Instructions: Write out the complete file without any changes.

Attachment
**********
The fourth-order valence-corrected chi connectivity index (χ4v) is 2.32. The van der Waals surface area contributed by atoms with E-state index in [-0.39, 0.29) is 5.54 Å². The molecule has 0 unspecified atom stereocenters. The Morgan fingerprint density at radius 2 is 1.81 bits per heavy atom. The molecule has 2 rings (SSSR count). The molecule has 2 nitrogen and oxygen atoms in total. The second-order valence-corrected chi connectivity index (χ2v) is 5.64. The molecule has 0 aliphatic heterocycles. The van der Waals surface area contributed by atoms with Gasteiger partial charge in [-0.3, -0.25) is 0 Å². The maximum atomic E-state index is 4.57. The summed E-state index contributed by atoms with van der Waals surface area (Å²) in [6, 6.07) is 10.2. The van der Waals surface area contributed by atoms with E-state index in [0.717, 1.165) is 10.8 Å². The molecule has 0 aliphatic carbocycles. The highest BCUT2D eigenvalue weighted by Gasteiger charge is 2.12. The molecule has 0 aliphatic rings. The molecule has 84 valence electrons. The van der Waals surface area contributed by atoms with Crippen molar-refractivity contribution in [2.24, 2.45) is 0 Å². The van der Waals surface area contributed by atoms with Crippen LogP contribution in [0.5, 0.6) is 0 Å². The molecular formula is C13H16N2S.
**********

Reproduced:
The fourth-order valence-corrected chi connectivity index (χ4v) is 2.32. The van der Waals surface area contributed by atoms with E-state index in [-0.39, 0.29) is 5.54 Å². The molecule has 0 unspecified atom stereocenters. The Morgan fingerprint density at radius 2 is 1.81 bits per heavy atom. The molecule has 2 rings (SSSR count). The molecule has 2 nitrogen and oxygen atoms in total. The second-order valence-corrected chi connectivity index (χ2v) is 5.64. The molecule has 0 aliphatic heterocycles. The van der Waals surface area contributed by atoms with Gasteiger partial charge in [-0.3, -0.25) is 0 Å². The maximum atomic E-state index is 4.57. The summed E-state index contributed by atoms with van der Waals surface area (Å²) in [6, 6.07) is 10.2. The van der Waals surface area contributed by atoms with E-state index in [0.717, 1.165) is 10.8 Å². The molecule has 0 aliphatic carbocycles. The highest BCUT2D eigenvalue weighted by Gasteiger charge is 2.12. The molecule has 0 aliphatic rings. The molecule has 84 valence electrons. The van der Waals surface area contributed by atoms with Crippen molar-refractivity contribution in [2.24, 2.45) is 0 Å². The van der Waals surface area contributed by atoms with Crippen LogP contribution in [0.5, 0.6) is 0 Å². The molecular formula is C13H16N2S.